The pectoral girdle is arciferous, but the method of overlapping (left over right or vice versa) is variable. At their extreme anterior, the two epicoracoids join to form a single piece of cartilage which is embedded in a characteristic bilobed mass of lymphoidal tissue called by Noble (1931) the “lymph gland”. Immediately surrounding the cartilage is a layer of dense fibrous connective tissue. Slightly further back the epicoracoids begin to separate, but for a short distance are joined ventrally by a narrow procartilaginous bridge. When overlapping begins, the latter gives way to fairly sparse fibrous tissue just sufficient to hold the two halves together.

The lateral extremity of the well-ossified coracoid on each side forms the postero-median boundary of the glenoid cavity. A strip of cartilage, the cartilago paraglenoidalis, separates the coracoid from the scapula. The latter, which encloses between its antero-median and postero-median divisions a glenoid foramen, reaches the clavicle antero-medially. Medially, also, it is adjacent to the procoracoid cartilage. The latter is very late in ossifying and in the few cases where ossification is at all definite it is restricted to the lateral region of the cartilage.

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Laterally, it is united with the scapula, but the line of fusion between the two bones is generally visible. The procoracoid retains a double head of cartilage abutting on the glenoid cavity. The medial boundary of the procoracoid ossification is inclined to be irregular.

The clavicle has two divisions, each in the form of a flattened, bony strip. The ventral division is wider than the dorsal. The two parts are united anteriorly to form a groove into which the anterior rim of the procoracoid cartilage fits. De Vos states that the clavicle fuses laterally with the scapula, but I have not been able to confirm this.

The suprascapula usually becomes calcified, but a strip of uncalcified cartilage is left between the suprascapula and the bony scapula. Like the clavicle, the cleithrum is formed of two fused strips, and again the functionally dorsal division is the narrower. The suprascapula fits into the groove between the two strips of bone.

The sternum has two posterior styles as in Bombina (de Villiers, 1922). These may become fairly heavily calcified (Text-figure 4A), but always retain an uncalcified medial connection between each other. As de Vos has shown, the medial, anteriorly projecting piece of cartilage really consists of dorsal and ventral elements, the former lying embedded in the M. sternohyoideus, while the latter lies below the two epicoracoids at their posterior border.

The Abdominal Ribs (Text-fig. 4)

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Text-Fig. 4—Sketches showing Variation in Abdominal Ribs and Epipubis. Calcified cartilage and bone are shaded black. epu, epipubis; st, sternum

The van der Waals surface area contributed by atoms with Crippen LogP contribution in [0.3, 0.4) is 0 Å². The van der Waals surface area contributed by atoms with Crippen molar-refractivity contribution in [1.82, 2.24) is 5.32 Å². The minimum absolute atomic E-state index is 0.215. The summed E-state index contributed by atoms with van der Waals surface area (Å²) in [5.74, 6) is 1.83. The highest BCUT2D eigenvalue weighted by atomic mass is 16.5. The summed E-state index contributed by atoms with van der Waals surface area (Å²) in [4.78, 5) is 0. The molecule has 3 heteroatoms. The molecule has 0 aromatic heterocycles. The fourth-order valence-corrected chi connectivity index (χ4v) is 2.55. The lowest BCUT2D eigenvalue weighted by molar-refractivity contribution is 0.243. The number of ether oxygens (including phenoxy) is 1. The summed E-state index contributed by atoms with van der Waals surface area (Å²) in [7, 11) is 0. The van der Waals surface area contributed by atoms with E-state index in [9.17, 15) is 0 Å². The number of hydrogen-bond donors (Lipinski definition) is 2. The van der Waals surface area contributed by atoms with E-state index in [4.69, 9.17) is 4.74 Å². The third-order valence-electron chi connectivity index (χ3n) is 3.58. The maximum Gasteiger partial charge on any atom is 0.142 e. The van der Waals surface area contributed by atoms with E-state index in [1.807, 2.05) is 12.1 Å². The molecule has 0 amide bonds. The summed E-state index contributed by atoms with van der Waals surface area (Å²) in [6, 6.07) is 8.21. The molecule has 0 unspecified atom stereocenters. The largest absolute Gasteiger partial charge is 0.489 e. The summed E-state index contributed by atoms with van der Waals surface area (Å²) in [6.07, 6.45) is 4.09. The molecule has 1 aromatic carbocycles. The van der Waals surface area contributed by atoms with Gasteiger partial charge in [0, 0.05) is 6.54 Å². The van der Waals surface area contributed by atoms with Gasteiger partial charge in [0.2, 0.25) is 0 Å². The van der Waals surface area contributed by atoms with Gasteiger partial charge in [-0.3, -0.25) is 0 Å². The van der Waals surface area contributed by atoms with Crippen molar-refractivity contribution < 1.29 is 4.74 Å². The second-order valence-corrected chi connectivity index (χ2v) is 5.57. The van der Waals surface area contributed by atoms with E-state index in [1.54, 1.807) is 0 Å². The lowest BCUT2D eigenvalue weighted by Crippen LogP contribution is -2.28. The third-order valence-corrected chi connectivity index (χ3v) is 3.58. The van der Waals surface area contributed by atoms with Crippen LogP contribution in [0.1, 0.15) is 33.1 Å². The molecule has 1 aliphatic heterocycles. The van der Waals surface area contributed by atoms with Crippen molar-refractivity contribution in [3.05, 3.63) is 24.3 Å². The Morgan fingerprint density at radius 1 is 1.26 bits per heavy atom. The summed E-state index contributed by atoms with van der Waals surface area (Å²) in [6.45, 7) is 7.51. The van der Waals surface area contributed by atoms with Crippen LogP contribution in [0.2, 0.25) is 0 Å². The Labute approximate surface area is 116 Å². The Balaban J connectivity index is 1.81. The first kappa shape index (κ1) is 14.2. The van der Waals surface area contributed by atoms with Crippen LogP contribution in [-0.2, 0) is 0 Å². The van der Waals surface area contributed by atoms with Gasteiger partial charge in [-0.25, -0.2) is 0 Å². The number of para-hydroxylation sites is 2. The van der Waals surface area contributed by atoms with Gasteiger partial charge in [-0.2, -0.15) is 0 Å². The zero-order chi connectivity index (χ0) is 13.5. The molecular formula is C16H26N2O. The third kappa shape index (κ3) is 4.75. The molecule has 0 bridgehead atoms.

The so-called “abdominal ribs” of Leiopelma were first described and illustrated by Noble (1931). He referred to them as “large cartilages of much the same form as the abdominal ribs of the lizards, appearing in the myosepta of the M. rectus abdominis of Leiopelma.” He was of the opinion that they have no ontogenetic or phylogenetic relationship to the true ribs and are dermal elements similar to the interclavicle in origin. In their adult condition they appeared to him to be remnants of the abdominal basket of Branchiosaurs and he realised that they are better developed in Leiopelma than in any urodele in which they occur.

De Vos (1938 B) investigated and reconstructed the abdominal ribs of an adult Leiopelma by means of microscopical sections. As a

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result of a detailed study of the question she concluded that the inscriptional ribs represented not dermal elements, but cartilage bones similar to the ventral portions of true ribs in lizards. They thus cannot be included with the “ossa investitientia” (Gaupp) as can the sternal bones of primitive vertebrates (e.g. the abdominal ribs of Sphenodon, Crocodilia, Archaeopteryx, many fossil reptiles and certain Stegocephalia), “which do not pass through a cartilaginous stage, but ossify directly in the connective tissue of the cutis”. Certainly, the inscriptional ribs of Leiopelma do have their earliest origins as strips of cartilage, and remain cartilaginous until fairly late maturity. They form a continuous series with the cartilaginous styles of the sternum. Some variations in the cartilages are shown in Text-fig. 4; e.g. they may not reach each other, or they may overlap or fuse in the middle line. One mature L. hochstetteri prepared by means of the alizarin and toluidin blue method of Williams (1940) showed distinct alizarin staining in the cartilages (Text-figure 4 A). Obviously, then, the inscriptional ribs must become calcified or ossified in later life.